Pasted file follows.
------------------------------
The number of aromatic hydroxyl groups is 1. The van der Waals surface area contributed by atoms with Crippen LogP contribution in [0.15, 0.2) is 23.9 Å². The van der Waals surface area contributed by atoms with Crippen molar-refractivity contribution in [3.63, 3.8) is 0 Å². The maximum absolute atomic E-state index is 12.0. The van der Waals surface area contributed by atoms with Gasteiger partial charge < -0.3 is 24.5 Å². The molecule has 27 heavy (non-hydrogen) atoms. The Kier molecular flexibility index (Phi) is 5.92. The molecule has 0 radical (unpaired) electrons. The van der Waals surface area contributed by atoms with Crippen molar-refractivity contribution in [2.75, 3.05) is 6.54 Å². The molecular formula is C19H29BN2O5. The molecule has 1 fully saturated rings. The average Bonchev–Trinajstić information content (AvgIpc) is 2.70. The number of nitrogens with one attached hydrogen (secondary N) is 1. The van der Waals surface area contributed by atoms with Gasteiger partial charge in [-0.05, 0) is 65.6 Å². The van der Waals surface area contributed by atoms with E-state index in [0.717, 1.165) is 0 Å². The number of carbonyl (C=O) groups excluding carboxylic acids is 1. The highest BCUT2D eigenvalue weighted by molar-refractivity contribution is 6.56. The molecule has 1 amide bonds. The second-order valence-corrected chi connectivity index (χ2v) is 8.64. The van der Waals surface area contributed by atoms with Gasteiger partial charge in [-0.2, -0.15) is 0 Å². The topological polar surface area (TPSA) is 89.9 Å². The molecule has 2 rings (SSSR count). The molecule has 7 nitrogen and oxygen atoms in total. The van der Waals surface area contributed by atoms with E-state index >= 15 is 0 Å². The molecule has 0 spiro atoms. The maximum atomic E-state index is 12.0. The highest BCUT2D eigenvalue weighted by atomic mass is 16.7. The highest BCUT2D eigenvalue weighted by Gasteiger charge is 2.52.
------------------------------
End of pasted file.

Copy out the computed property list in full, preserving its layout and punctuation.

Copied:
The number of aromatic hydroxyl groups is 1. The van der Waals surface area contributed by atoms with Crippen LogP contribution in [0.15, 0.2) is 23.9 Å². The van der Waals surface area contributed by atoms with Crippen molar-refractivity contribution in [3.63, 3.8) is 0 Å². The maximum absolute atomic E-state index is 12.0. The van der Waals surface area contributed by atoms with Gasteiger partial charge < -0.3 is 24.5 Å². The molecule has 27 heavy (non-hydrogen) atoms. The Kier molecular flexibility index (Phi) is 5.92. The molecule has 0 radical (unpaired) electrons. The van der Waals surface area contributed by atoms with Crippen molar-refractivity contribution in [2.75, 3.05) is 6.54 Å². The molecular formula is C19H29BN2O5. The molecule has 1 fully saturated rings. The average Bonchev–Trinajstić information content (AvgIpc) is 2.70. The number of nitrogens with one attached hydrogen (secondary N) is 1. The van der Waals surface area contributed by atoms with Gasteiger partial charge in [-0.05, 0) is 65.6 Å². The van der Waals surface area contributed by atoms with E-state index in [0.717, 1.165) is 0 Å². The number of carbonyl (C=O) groups excluding carboxylic acids is 1. The highest BCUT2D eigenvalue weighted by molar-refractivity contribution is 6.56. The molecule has 1 amide bonds. The second-order valence-corrected chi connectivity index (χ2v) is 8.64. The van der Waals surface area contributed by atoms with Gasteiger partial charge in [-0.2, -0.15) is 0 Å². The topological polar surface area (TPSA) is 89.9 Å². The molecule has 2 rings (SSSR count). The molecule has 7 nitrogen and oxygen atoms in total. The van der Waals surface area contributed by atoms with E-state index >= 15 is 0 Å². The molecule has 0 spiro atoms. The maximum atomic E-state index is 12.0. The highest BCUT2D eigenvalue weighted by atomic mass is 16.7. The highest BCUT2D eigenvalue weighted by Gasteiger charge is 2.52.